I remember as a child my mother telling me to think about what I am doing before I go through with it to make sure that it isn’t, first, illegal or, second, dishonoring to God. I was taught growing up, whether by my parents or Sunday school teachers or others, that everything I do should glorify God and, if what I was doing didn’t glorify Him, maybe I shouldn’t do it. Good, sound, Christian advice, right? Then, why do I want to take this teaching now, crumple it up, and throw it into a fire?
It’s not that my parents or Sunday school teachers were wrong. My life and everything I do should glorify God. They were right. But I wonder now what it is that actually brings glory to God, and I’ve struggled for years with condemnation and shame for wanting to do things that I wasn’t sure would honor God. When I was a teenager, my mother told me that I should honor God by working hard in my schooling and not slack off, not fall behind, not cheat, and that I should always do my best. I was homeschooled from first through twelfth grade, and I knew very well how to slack off, cheat, and only rarely got caught. I wasn’t really devoted to the Lord in my heart until I was sixteen, so I didn’t really care that I cheated on most of my work and did the bare minimum required of me. I just wanted to get through it. Keeping my mother from crying and getting mad at me was my motivation every day of high school to complete my academic duties. Apparently, I didn’t honor God with my school work.
After high school and into my twenties, as I grew closer to the Lord and my faith grew hotter, it seemed the best way to honor God according to most people was for me to become a missionary. Some people said I should go to seminary and become a pastor. Others said I should write books that teach about God. I felt a lot of pressure to glorify God by doing this, doing that, doing what other people had done to glorify Him.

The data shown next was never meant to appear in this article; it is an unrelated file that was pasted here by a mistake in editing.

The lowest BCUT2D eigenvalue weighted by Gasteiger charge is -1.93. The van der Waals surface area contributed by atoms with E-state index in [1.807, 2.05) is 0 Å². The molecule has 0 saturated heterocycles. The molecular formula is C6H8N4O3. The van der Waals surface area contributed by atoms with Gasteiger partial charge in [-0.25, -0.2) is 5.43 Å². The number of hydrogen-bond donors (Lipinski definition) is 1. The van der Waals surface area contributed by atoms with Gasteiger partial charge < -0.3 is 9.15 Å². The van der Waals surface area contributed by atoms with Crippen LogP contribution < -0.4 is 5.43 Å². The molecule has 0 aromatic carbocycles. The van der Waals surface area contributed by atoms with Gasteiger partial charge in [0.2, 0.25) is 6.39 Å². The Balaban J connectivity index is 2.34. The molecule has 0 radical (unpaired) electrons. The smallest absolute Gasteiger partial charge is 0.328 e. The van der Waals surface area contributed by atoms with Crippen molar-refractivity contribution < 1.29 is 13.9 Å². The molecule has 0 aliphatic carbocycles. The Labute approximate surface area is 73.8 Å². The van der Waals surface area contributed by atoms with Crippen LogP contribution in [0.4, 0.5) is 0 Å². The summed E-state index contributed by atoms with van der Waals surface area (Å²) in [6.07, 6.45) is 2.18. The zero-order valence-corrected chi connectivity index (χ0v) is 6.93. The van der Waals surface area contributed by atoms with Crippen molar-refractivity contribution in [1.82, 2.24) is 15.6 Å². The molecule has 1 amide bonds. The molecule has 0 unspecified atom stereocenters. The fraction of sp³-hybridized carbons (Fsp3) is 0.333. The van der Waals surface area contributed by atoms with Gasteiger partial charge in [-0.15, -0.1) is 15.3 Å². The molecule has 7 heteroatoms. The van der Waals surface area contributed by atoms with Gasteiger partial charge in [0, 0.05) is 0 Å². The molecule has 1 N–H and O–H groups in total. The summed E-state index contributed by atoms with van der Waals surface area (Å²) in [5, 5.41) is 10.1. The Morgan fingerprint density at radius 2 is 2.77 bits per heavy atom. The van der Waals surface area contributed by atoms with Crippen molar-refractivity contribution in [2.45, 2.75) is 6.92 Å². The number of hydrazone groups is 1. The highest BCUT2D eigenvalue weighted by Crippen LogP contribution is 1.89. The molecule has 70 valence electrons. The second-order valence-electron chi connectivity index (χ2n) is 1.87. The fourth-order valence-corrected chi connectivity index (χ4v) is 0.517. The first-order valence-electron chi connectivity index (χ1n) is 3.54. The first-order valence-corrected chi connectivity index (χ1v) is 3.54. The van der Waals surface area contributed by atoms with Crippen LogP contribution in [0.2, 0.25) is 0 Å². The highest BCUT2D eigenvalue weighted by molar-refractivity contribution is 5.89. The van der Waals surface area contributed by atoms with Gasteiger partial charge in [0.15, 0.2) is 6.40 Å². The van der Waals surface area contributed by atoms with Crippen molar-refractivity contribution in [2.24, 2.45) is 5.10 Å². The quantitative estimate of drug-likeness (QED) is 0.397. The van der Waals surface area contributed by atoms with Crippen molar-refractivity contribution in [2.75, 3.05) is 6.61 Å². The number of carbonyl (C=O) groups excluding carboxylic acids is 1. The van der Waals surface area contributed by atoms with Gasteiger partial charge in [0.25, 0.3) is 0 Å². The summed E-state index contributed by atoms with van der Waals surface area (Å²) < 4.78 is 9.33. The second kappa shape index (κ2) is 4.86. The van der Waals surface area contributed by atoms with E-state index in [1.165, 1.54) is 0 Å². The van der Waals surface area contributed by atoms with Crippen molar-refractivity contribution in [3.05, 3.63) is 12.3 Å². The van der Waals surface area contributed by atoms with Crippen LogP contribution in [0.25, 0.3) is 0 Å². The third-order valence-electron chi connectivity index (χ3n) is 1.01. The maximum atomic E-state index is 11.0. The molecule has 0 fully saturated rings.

Let it be known to you, the reader, that throughout my late teens and even into my mid-twenties, I wore gothic make up fairly often, regularly painted my finger nails and toe nails, got both of my eyebrows pierced on separate occasions, wore outlandish outfits including a man-skirt that were often hand-made by yours truly, dyed my hair a number of colors, and had a nasty cursing habit at times. I didn’t want to be a pastor. I wasn’t even sure I wanted to be a missionary. I didn’t really know what I wanted to do or be. I knew I loved Japan, though, and I knew I loved art and fashion, world cultures and food, writing, reading, traveling, and masturbating. Were these things glorifying to God? I didn’t know. I knew I had failed, though, by cheating in high school and yet still managed to graduate. I knew people expected me to be a good, clean Christian. But I needed to know, and still today I need to know, that God looks at me and is proud of the man I have become. I’m not a pastor. Am I a missionary? I don’t know. But I’m God’s son. Doesn’t that mean anything to anyone?